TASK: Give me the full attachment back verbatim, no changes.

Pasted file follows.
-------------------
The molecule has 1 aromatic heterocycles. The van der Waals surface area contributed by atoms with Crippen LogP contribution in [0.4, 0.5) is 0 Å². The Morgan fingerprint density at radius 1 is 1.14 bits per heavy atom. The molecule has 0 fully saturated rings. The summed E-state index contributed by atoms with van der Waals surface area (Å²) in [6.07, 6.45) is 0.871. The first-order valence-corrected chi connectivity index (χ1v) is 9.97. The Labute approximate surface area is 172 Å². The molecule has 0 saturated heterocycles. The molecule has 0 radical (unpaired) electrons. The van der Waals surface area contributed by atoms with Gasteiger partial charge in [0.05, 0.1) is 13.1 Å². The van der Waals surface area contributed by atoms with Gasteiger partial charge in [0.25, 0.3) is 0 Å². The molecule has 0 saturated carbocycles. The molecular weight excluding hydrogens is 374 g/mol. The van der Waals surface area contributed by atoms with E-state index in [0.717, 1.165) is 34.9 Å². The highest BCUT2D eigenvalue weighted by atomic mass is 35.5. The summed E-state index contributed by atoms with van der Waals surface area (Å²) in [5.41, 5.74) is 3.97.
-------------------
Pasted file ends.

The molecule has 1 aromatic heterocycles. The van der Waals surface area contributed by atoms with Crippen LogP contribution in [0.4, 0.5) is 0 Å². The Morgan fingerprint density at radius 1 is 1.14 bits per heavy atom. The molecule has 0 fully saturated rings. The summed E-state index contributed by atoms with van der Waals surface area (Å²) in [6.07, 6.45) is 0.871. The first-order valence-corrected chi connectivity index (χ1v) is 9.97. The Labute approximate surface area is 172 Å². The molecule has 0 saturated heterocycles. The molecule has 0 radical (unpaired) electrons. The van der Waals surface area contributed by atoms with Gasteiger partial charge in [0.05, 0.1) is 13.1 Å². The van der Waals surface area contributed by atoms with Gasteiger partial charge in [0.25, 0.3) is 0 Å². The molecule has 0 saturated carbocycles. The molecular weight excluding hydrogens is 374 g/mol. The van der Waals surface area contributed by atoms with E-state index in [0.717, 1.165) is 34.9 Å². The highest BCUT2D eigenvalue weighted by atomic mass is 35.5. The summed E-state index contributed by atoms with van der Waals surface area (Å²) in [5.41, 5.74) is 3.97.